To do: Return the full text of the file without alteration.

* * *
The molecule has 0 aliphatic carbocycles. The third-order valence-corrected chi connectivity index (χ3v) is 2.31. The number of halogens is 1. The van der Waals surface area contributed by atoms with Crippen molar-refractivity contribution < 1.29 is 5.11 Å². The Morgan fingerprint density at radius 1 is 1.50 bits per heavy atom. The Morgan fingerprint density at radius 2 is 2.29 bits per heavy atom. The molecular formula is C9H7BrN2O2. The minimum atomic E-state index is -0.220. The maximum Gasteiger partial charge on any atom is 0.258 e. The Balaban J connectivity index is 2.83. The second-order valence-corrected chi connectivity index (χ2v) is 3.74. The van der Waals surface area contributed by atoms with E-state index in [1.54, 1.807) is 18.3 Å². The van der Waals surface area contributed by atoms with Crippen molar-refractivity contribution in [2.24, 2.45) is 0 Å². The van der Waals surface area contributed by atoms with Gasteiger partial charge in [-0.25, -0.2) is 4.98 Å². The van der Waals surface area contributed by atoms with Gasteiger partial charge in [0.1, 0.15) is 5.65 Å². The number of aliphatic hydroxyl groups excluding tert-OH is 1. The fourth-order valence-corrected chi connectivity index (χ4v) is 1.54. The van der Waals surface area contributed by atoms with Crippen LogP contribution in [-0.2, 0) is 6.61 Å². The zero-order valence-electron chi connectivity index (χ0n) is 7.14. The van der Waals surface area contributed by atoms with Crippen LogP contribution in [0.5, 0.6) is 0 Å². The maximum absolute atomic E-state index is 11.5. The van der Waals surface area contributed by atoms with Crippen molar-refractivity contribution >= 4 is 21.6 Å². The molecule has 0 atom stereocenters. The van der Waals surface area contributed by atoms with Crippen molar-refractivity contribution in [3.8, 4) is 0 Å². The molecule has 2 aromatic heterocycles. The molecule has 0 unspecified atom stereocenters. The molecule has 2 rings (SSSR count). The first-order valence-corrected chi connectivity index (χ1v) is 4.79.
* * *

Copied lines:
The molecule has 0 aliphatic carbocycles. The third-order valence-corrected chi connectivity index (χ3v) is 2.31. The number of halogens is 1. The van der Waals surface area contributed by atoms with Crippen molar-refractivity contribution < 1.29 is 5.11 Å². The Morgan fingerprint density at radius 1 is 1.50 bits per heavy atom. The Morgan fingerprint density at radius 2 is 2.29 bits per heavy atom. The molecular formula is C9H7BrN2O2. The minimum atomic E-state index is -0.220. The maximum Gasteiger partial charge on any atom is 0.258 e. The Balaban J connectivity index is 2.83. The second-order valence-corrected chi connectivity index (χ2v) is 3.74. The van der Waals surface area contributed by atoms with E-state index in [1.54, 1.807) is 18.3 Å². The van der Waals surface area contributed by atoms with Crippen molar-refractivity contribution in [2.24, 2.45) is 0 Å². The van der Waals surface area contributed by atoms with Gasteiger partial charge in [-0.25, -0.2) is 4.98 Å². The van der Waals surface area contributed by atoms with Gasteiger partial charge in [0.1, 0.15) is 5.65 Å². The number of aliphatic hydroxyl groups excluding tert-OH is 1. The fourth-order valence-corrected chi connectivity index (χ4v) is 1.54. The van der Waals surface area contributed by atoms with Crippen LogP contribution in [-0.2, 0) is 6.61 Å². The zero-order valence-electron chi connectivity index (χ0n) is 7.14. The van der Waals surface area contributed by atoms with Crippen LogP contribution in [0.5, 0.6) is 0 Å². The maximum absolute atomic E-state index is 11.5. The van der Waals surface area contributed by atoms with Crippen molar-refractivity contribution >= 4 is 21.6 Å². The molecule has 0 atom stereocenters. The van der Waals surface area contributed by atoms with Crippen molar-refractivity contribution in [3.8, 4) is 0 Å². The molecule has 2 aromatic heterocycles. The molecule has 0 unspecified atom stereocenters. The molecule has 2 rings (SSSR count). The first-order valence-corrected chi connectivity index (χ1v) is 4.79.